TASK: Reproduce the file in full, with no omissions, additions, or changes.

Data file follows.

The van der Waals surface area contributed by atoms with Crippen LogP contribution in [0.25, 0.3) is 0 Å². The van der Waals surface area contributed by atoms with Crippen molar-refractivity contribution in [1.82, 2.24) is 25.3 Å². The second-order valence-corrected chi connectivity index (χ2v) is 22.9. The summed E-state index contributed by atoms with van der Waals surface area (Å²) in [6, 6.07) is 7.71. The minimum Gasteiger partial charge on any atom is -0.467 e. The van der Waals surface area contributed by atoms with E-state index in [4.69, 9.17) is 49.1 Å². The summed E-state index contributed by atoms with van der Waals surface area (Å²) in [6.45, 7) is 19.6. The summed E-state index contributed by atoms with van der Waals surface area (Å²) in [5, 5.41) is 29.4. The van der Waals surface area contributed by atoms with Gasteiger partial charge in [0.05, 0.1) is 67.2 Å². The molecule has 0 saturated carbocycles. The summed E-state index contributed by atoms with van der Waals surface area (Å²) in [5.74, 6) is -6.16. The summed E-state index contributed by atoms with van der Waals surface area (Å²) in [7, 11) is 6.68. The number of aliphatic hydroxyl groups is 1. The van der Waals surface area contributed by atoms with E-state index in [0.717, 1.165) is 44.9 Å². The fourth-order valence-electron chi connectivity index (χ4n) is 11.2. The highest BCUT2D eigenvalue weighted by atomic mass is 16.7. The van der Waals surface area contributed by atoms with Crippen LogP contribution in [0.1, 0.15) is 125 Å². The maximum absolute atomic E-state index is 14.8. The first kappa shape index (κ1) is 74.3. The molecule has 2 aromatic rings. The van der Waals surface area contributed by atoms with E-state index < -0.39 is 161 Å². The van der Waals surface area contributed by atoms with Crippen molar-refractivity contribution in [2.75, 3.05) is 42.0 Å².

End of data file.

The van der Waals surface area contributed by atoms with Crippen LogP contribution in [0.25, 0.3) is 0 Å². The van der Waals surface area contributed by atoms with Crippen molar-refractivity contribution in [1.82, 2.24) is 25.3 Å². The second-order valence-corrected chi connectivity index (χ2v) is 22.9. The summed E-state index contributed by atoms with van der Waals surface area (Å²) in [6, 6.07) is 7.71. The minimum Gasteiger partial charge on any atom is -0.467 e. The van der Waals surface area contributed by atoms with E-state index in [4.69, 9.17) is 49.1 Å². The summed E-state index contributed by atoms with van der Waals surface area (Å²) in [6.45, 7) is 19.6. The summed E-state index contributed by atoms with van der Waals surface area (Å²) in [5, 5.41) is 29.4. The van der Waals surface area contributed by atoms with Gasteiger partial charge in [0.05, 0.1) is 67.2 Å². The molecule has 0 saturated carbocycles. The summed E-state index contributed by atoms with van der Waals surface area (Å²) in [5.74, 6) is -6.16. The summed E-state index contributed by atoms with van der Waals surface area (Å²) in [7, 11) is 6.68. The number of aliphatic hydroxyl groups is 1. The van der Waals surface area contributed by atoms with E-state index in [0.717, 1.165) is 44.9 Å². The fourth-order valence-electron chi connectivity index (χ4n) is 11.2. The highest BCUT2D eigenvalue weighted by atomic mass is 16.7. The van der Waals surface area contributed by atoms with Crippen LogP contribution in [0.1, 0.15) is 125 Å². The maximum absolute atomic E-state index is 14.8. The first kappa shape index (κ1) is 74.3. The molecule has 2 aromatic rings. The van der Waals surface area contributed by atoms with E-state index < -0.39 is 161 Å². The van der Waals surface area contributed by atoms with Crippen molar-refractivity contribution in [2.75, 3.05) is 42.0 Å².